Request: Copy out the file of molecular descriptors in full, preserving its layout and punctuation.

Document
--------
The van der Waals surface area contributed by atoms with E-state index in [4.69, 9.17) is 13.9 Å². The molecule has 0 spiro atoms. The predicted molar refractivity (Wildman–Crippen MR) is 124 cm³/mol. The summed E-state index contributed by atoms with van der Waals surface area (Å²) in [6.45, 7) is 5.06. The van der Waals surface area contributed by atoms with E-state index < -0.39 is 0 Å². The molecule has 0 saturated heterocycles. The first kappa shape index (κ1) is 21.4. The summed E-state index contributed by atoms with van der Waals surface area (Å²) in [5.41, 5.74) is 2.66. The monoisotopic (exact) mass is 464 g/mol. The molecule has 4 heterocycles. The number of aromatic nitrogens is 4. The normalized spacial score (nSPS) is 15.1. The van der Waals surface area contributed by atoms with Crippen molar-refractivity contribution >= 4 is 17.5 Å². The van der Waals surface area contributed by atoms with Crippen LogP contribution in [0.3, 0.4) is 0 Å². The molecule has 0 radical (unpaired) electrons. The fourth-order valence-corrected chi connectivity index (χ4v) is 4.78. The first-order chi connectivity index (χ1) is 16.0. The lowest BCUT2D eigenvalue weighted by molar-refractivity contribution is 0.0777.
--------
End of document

The van der Waals surface area contributed by atoms with E-state index in [4.69, 9.17) is 13.9 Å². The molecule has 0 spiro atoms. The predicted molar refractivity (Wildman–Crippen MR) is 124 cm³/mol. The summed E-state index contributed by atoms with van der Waals surface area (Å²) in [6.45, 7) is 5.06. The van der Waals surface area contributed by atoms with E-state index < -0.39 is 0 Å². The molecule has 0 saturated heterocycles. The first kappa shape index (κ1) is 21.4. The summed E-state index contributed by atoms with van der Waals surface area (Å²) in [5.41, 5.74) is 2.66. The monoisotopic (exact) mass is 464 g/mol. The molecule has 4 heterocycles. The number of aromatic nitrogens is 4. The normalized spacial score (nSPS) is 15.1. The van der Waals surface area contributed by atoms with Crippen molar-refractivity contribution >= 4 is 17.5 Å². The van der Waals surface area contributed by atoms with Crippen LogP contribution in [0.3, 0.4) is 0 Å². The molecule has 0 radical (unpaired) electrons. The fourth-order valence-corrected chi connectivity index (χ4v) is 4.78. The first-order chi connectivity index (χ1) is 16.0. The lowest BCUT2D eigenvalue weighted by molar-refractivity contribution is 0.0777.